I while back while at Anoka Fiber Works I met a gal who had purchased some white roving my shop space there. She had spun the roving on a supported spindle and it was lovely. I think the fiber was from my alpaca Carley. The goal was to knit a shawl from the yarn.
And before I knew it, this spinner/knitter had finished a lovely shawl and sent me pictures of it.
And looks great on! An especially amazing project to complete by spinning on a spindle and knitting! So proud to have contributed just a little!
I finished the F~S4 (Finally Season 4) Downton Abbey Cowl that I started just a short time ago.
It took nearly all of 2 balls (50 g each) of Baby Twist yarn. Knit on size 9 needle, it was a quick and fun project.
It has a lot of texture from repeats of 4 rows each of purl, knit and seed stitch. And the alpaca yarn gives it wonderful drape that is so soft against the skin.
Downton Abbey Cowl
This is destined to be a ‘shop sample’ at Anoka Fiber Works where I have the Baby Twist yarn for sale. Stop by and check it out. I may have to knit another it was so easy and fast.
Nearly a year ago, I hand knit a pair of spats for my sister. I used my 100% alpaca bulky yarn that I had dyed. They turned out really cute, but each required 7 buttons! So they just hung around here until the end of last month when I took a polymer clay button class.
Spats heading right
I mixed the clay with the help of the instructor and managed to match the color quite nicely.
Spats going left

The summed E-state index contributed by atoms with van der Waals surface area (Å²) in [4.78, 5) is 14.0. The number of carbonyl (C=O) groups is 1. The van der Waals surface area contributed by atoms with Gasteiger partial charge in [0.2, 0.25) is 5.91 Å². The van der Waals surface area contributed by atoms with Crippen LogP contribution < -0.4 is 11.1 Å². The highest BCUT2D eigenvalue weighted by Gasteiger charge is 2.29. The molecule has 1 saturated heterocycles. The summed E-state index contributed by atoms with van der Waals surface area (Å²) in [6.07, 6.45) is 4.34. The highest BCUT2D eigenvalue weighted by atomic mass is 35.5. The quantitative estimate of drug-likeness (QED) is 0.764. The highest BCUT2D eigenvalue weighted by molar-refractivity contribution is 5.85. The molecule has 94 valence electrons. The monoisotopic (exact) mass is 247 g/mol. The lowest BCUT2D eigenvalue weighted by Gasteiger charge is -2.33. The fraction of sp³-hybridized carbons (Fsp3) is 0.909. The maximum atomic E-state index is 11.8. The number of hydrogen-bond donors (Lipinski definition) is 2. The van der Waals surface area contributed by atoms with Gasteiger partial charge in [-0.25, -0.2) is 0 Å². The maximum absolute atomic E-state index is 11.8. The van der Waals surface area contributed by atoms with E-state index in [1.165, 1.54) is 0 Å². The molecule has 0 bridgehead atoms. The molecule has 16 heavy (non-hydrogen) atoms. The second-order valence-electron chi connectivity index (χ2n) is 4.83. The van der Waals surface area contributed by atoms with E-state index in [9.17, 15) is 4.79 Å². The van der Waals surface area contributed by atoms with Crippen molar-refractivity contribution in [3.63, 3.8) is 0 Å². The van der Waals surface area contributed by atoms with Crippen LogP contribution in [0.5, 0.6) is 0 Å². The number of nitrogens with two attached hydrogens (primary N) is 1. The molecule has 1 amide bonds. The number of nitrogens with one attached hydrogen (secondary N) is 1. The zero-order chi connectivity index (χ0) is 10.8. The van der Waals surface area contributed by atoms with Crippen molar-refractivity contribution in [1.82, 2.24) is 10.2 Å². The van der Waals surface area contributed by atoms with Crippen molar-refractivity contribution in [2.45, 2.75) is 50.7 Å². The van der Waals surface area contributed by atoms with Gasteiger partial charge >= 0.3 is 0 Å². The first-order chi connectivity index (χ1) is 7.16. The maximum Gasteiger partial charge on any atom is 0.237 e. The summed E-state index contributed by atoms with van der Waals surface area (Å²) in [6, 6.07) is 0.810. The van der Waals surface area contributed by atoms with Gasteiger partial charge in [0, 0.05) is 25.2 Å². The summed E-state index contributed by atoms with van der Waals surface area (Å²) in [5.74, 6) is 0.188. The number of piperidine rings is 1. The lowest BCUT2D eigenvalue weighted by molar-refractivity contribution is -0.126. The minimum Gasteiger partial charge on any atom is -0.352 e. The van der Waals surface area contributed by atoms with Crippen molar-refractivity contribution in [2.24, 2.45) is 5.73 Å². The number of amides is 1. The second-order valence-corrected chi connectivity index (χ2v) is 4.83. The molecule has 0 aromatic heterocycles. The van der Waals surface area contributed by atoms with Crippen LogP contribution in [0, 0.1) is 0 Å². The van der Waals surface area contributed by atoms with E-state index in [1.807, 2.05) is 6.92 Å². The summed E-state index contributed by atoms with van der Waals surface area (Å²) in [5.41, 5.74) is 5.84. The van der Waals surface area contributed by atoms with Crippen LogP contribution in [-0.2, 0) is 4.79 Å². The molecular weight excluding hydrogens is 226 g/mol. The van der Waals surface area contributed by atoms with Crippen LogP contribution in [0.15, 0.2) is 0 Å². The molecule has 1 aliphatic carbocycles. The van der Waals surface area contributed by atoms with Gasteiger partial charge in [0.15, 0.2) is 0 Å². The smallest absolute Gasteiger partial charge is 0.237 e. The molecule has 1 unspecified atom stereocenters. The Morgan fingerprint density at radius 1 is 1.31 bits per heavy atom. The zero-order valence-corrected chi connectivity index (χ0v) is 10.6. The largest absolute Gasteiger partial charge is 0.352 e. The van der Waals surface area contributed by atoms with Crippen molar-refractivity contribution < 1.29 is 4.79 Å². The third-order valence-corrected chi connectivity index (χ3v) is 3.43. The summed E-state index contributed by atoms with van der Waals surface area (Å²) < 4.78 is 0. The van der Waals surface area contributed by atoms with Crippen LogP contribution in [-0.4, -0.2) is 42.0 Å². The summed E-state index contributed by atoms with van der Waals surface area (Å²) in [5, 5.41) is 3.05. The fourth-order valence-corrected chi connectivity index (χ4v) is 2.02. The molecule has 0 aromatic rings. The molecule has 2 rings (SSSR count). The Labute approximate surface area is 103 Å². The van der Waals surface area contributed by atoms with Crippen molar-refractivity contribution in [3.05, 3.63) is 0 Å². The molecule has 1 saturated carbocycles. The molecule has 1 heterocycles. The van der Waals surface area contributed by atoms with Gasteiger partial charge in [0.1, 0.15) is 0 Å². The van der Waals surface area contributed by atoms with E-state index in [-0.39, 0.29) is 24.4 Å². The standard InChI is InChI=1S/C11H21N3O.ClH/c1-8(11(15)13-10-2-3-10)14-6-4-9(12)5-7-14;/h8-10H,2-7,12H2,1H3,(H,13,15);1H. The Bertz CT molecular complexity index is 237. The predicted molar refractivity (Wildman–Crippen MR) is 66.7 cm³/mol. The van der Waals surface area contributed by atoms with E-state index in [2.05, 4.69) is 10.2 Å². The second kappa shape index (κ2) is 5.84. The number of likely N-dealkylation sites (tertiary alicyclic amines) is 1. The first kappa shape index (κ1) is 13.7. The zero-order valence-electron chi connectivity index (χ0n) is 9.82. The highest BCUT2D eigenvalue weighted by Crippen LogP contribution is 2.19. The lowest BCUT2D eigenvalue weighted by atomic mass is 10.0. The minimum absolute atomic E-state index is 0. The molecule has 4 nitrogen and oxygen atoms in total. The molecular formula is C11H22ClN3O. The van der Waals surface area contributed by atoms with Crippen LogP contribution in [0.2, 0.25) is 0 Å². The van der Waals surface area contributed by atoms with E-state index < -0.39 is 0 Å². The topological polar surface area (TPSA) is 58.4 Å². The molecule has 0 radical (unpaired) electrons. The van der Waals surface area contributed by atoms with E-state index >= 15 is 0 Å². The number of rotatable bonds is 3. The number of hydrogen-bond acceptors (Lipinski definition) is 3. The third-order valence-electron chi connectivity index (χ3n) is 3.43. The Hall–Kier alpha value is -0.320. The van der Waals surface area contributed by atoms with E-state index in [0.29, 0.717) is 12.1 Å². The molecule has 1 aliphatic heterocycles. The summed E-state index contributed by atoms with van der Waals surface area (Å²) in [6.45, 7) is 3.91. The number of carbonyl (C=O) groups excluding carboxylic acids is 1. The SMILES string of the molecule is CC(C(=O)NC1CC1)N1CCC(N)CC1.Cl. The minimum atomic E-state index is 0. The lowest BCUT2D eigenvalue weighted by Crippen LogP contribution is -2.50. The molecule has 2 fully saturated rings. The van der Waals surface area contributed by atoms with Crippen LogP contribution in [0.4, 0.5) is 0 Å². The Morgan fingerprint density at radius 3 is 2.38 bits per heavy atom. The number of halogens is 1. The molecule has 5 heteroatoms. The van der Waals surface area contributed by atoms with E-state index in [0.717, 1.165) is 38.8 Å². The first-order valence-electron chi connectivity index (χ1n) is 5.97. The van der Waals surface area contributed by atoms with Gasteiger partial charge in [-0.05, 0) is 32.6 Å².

I made the buttons, baked them and sewed them on.
I think they look great, but I’m concerned that the bulky yarn is too heavy and they will not stay up if worn over slippery leggings or over skin.
Spats showing off
For now, the jury is out. They have been delivered to my sister, but it is now too warm to wear jeans and boots. In the meantime, I’ve begun to work on a boot cuff pattern to make on a knitting machine. There will be more on that in the future!
Don’t you agree? Every girl should have a very special outfit. Here’s the one I just finished. It is 100% alpaca yarn, hand dyed and hand knit!
The skirt has mock pleats.
The cardigan sweater still needs snaps on the front. The skirt also needs snaps.
Hat and bag
And a matching hat and hand bag are a requirement. The purse also needs a wee snap closure. And,,,,, taa daa!!!
That’s right. Even Barbie needs a little pampering in an outfit of alpaca! What fun it was to knit.
The hat is delivered.
A great fit
The journey of making this hat is complete. It is now on the job, keeping my brother-in-law’s head warm. Like a prayer shawl, this hat carries my blessings for the one who wears it! May he wear it for many years!
All the previous steps of this special hat project have led to this — knitting! First, I knit a little swatch.
My sample swatch
By measuring this and doing some math, I conclude I will need 88 stitches for the hat.
Can you see the difference?
I knit a few test rows, then change to a smaller needle. When the stitches are stretched out, you can see that the last rows (at the top of the photo) are a little tighter. This will make a warmer hat, so I choose that needle size.
And so I begin
I cast on and start a 2×2 rib in the round. My plan is to continue this rib to the end.
And so it grows
Black is so hard to photograph, but it is still ribbing as I continue to knit round and round.
The hat is a foot!
The hat looks quite strange when done. Really long and skinny! It is nearly a foot long.
Ah, that is more like it!
The 2×2 rib is so stretchy that is easily stretches to fit my styro head with plenty length to fold up for double warmth over the ears. It is so soft and immediately warms the wearer!
I’m very excited to turn this over to the one who needs it. I hope he likes it.
I’ve been waiting for the chance to do some dyeing with the new colors I got a while back and the white yarn I had processed at Rach-Al-Paca’s mill.
Step 1: Skein up a whole lot of yarn:
Skeins to be dyed
Step 2: Hang the wet yarn to drip until dyeing is done:
Even though it was rather windy, I managed to keep my dye-pots hot and the colors appeared like magic!